Article By: Pat ‘Riot’ Whitaker, Senior Writer/Journalist ‡ Edited By: Leanne Ridgeway, Owner/Chief Editor
FOGHOUND, Maryland’s monolithic entity constructed of genre-morphing sonics and individually resolute members, are back with their new studio album, ‘Awaken To Destroy’, their third such overall.
Freshly released through Ripple Music, the ten-song record sees the quartet taking a turn toward darker and heavier territories, when compared to their previous output. Such a destination is surely one that could have been expected, seeing as how during the album’s recording, the band lost bassist Reverend Jim Forrester in a senseless act of violence. This was after a prolonged health scare Jim had experienced prior to the event that robbed the band, as well as all of us and the world, of our friend and his immense talent.
On the ‘Awaken To Destroy‘ album, I hear the band dealing with things the best they can, possibly in the only way that they know how to, and it is not pretty. As I alluded to above, it is dark, heavy, and blunt at times, emotions reflecting themselves in the music as guitarist / vocalist Bob Sipes, guitarist / vocalist Dee Settar and drummer / vocalist Chuck Dukeheart III, work their shit out, so to speak, by instrument based means. FOGHOUND welcomed bassist Adam Heinzmann into the fold during the recording of ‘Awaken To Destroy‘, and it is evident that they collectively rallied around the spirit and memory of Reverend Jim to finish the album.
Yes, these songs are clearly more muscular, definitely grittier in their tones, things that are instantly noticeable as the “Awaken To Destroy” title track greets us first thing. Don’t get me wrong, the signature FOGHOUND grooves are here, something that this band has monopolized on from day one. It is one of their greatest strengths, but now the lighter, seemingly more carefree, or happy-go-lucky feel present in earlier music is absent and in its stead, murkier overtones.
The fuzz now possesses moody elements that emanate from within it, yet it is no less effective or impacting, as songs like “Filthy” and its follow-up, “In Due Time“, are fierce and metallic. The latter, “In Due Time“, has been one of my favorite cuts since the first time I heard it, a careening, semi-thrash pacing battery of dominating aggression. It does contain brief passages of psyche-flavored music and vocals, via controlled detours into heady audio with trippy vocals.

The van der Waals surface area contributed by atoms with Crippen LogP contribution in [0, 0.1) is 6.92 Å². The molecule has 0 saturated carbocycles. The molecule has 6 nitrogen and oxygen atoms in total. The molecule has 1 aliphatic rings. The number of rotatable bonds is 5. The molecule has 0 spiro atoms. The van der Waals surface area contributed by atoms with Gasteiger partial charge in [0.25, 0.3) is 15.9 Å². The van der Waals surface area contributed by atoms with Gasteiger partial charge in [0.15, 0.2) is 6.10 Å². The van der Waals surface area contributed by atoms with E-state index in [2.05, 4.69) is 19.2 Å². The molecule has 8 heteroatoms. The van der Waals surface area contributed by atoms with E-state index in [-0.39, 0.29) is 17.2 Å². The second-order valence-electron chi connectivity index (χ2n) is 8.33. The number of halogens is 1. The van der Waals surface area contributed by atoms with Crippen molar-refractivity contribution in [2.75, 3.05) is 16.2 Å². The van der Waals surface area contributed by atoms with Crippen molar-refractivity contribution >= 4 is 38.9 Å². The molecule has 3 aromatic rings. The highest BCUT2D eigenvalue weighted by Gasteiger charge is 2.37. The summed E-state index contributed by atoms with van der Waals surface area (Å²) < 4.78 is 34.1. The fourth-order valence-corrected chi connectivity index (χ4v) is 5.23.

It is followed by another incredible track, “Cut The Cord“, which is also fast to gain ground with octane-rich RPMs as it barrels at you. Breakneck, rapid fire rhythms punctuate things as Dukeheart provides some awe-worthy rips on the kit, and I especially dig the Sipes-provided vocals here, especially those in a singular spoken passage.
For me, the highest point on the album comes with the span of a certain few tracks that arrive, beginning with the haunting acoustic insert, “Ave.” Anyone that was friendly with Reverend Jim, saw or followed his scribes online, knows the significance of the word as it relates to him. It perfectly prefaces the bombarding riff-driven, “Keep On Shoveling“, a song written and directly inspired by Forrester’s 2017 health scare. The song is a pulsing pummeling of chunky guitars, staggered drumming, and solid vocals espousing lyrics on the spirit of perseverance.
Some of the most unusual moments on the album come with the oddly, unlike-anything-Foghound-has-done-before “Staring Down The Demons“. An unusual main vocal approach, effect laden guitars, acoustic touches, it all combines for a very oddly Pink Floyd-ian number, a glimpse as to what real possibilities exist in the FOGHOUND camp’s ability to ignore others’ genre-derived expectations.
Another one of the best, hardest hitting songs on the album enters like a raging inferno with the masterful “Gone Up In Smoke“. To me, this is the band bringing their A-game, a take no prisoners juggernaut of riffs, rhythms, and granite solid rock. If this is the foursome at their hardest, most metallic-ly invested determination, then what follows is its direct opposite in all of those aspects. “The Buzzard” is wrapped in layers of lysergic elements, its fuzzy psychedelia takes flight into an ether of wailing guitars, multiple vocals, and experimental excess.
That mind-bending soar continues upon something that’s placed at the end of the album, after what sounds like the end of “The Buzzard“, and seemingly separate from it. Bonus song? Hidden track? Hell if I know, but it starts around the 37:15 mark and where the song before soared, this whatever-it-is feels like a descent into a hazy soup of LSD and the significance of its lyrics is not lost on me.
“Significance”. That’s kind of a good word to use at this point, one that applies to myriad aspects related to this review of FOGHOUND‘s “Awaken To Destroy” album and the profound anguish that shaped it. From sorrow and loss comes something of relevance and weight out of the ashes of something incomprehensible. AVE!
R.I.P. Rev. Jim Forrester (December 5th, 1974 – December 18th, 2017)